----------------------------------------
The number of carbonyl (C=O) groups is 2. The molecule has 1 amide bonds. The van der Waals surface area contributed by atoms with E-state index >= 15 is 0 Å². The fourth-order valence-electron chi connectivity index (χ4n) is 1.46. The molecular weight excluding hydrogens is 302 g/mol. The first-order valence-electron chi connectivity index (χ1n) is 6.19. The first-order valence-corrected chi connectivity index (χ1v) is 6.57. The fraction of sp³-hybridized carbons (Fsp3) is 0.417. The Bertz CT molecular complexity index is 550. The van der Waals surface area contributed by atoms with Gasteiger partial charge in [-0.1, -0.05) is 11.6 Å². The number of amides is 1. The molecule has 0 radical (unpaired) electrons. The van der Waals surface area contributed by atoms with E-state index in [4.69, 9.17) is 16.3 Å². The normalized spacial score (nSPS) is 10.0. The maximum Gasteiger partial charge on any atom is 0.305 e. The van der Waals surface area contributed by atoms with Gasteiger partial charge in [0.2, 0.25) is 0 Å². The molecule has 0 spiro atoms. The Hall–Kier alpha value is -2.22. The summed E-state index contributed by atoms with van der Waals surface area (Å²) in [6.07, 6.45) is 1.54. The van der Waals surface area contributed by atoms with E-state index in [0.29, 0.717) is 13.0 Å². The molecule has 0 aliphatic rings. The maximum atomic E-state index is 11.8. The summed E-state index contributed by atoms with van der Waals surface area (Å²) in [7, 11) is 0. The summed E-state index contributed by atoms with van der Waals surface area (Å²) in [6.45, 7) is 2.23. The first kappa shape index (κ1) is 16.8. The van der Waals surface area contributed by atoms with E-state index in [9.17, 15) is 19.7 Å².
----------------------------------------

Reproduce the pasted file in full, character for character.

The number of carbonyl (C=O) groups is 2. The molecule has 1 amide bonds. The van der Waals surface area contributed by atoms with E-state index >= 15 is 0 Å². The fourth-order valence-electron chi connectivity index (χ4n) is 1.46. The molecular weight excluding hydrogens is 302 g/mol. The first-order valence-electron chi connectivity index (χ1n) is 6.19. The first-order valence-corrected chi connectivity index (χ1v) is 6.57. The fraction of sp³-hybridized carbons (Fsp3) is 0.417. The Bertz CT molecular complexity index is 550. The van der Waals surface area contributed by atoms with Gasteiger partial charge in [-0.1, -0.05) is 11.6 Å². The number of amides is 1. The molecule has 0 radical (unpaired) electrons. The van der Waals surface area contributed by atoms with E-state index in [4.69, 9.17) is 16.3 Å². The normalized spacial score (nSPS) is 10.0. The maximum Gasteiger partial charge on any atom is 0.305 e. The van der Waals surface area contributed by atoms with Gasteiger partial charge in [0.2, 0.25) is 0 Å². The molecule has 0 spiro atoms. The Hall–Kier alpha value is -2.22. The summed E-state index contributed by atoms with van der Waals surface area (Å²) in [6.07, 6.45) is 1.54. The van der Waals surface area contributed by atoms with E-state index in [0.29, 0.717) is 13.0 Å². The molecule has 0 aliphatic rings. The maximum atomic E-state index is 11.8. The summed E-state index contributed by atoms with van der Waals surface area (Å²) in [7, 11) is 0. The summed E-state index contributed by atoms with van der Waals surface area (Å²) in [6.45, 7) is 2.23. The first kappa shape index (κ1) is 16.8. The van der Waals surface area contributed by atoms with E-state index in [9.17, 15) is 19.7 Å².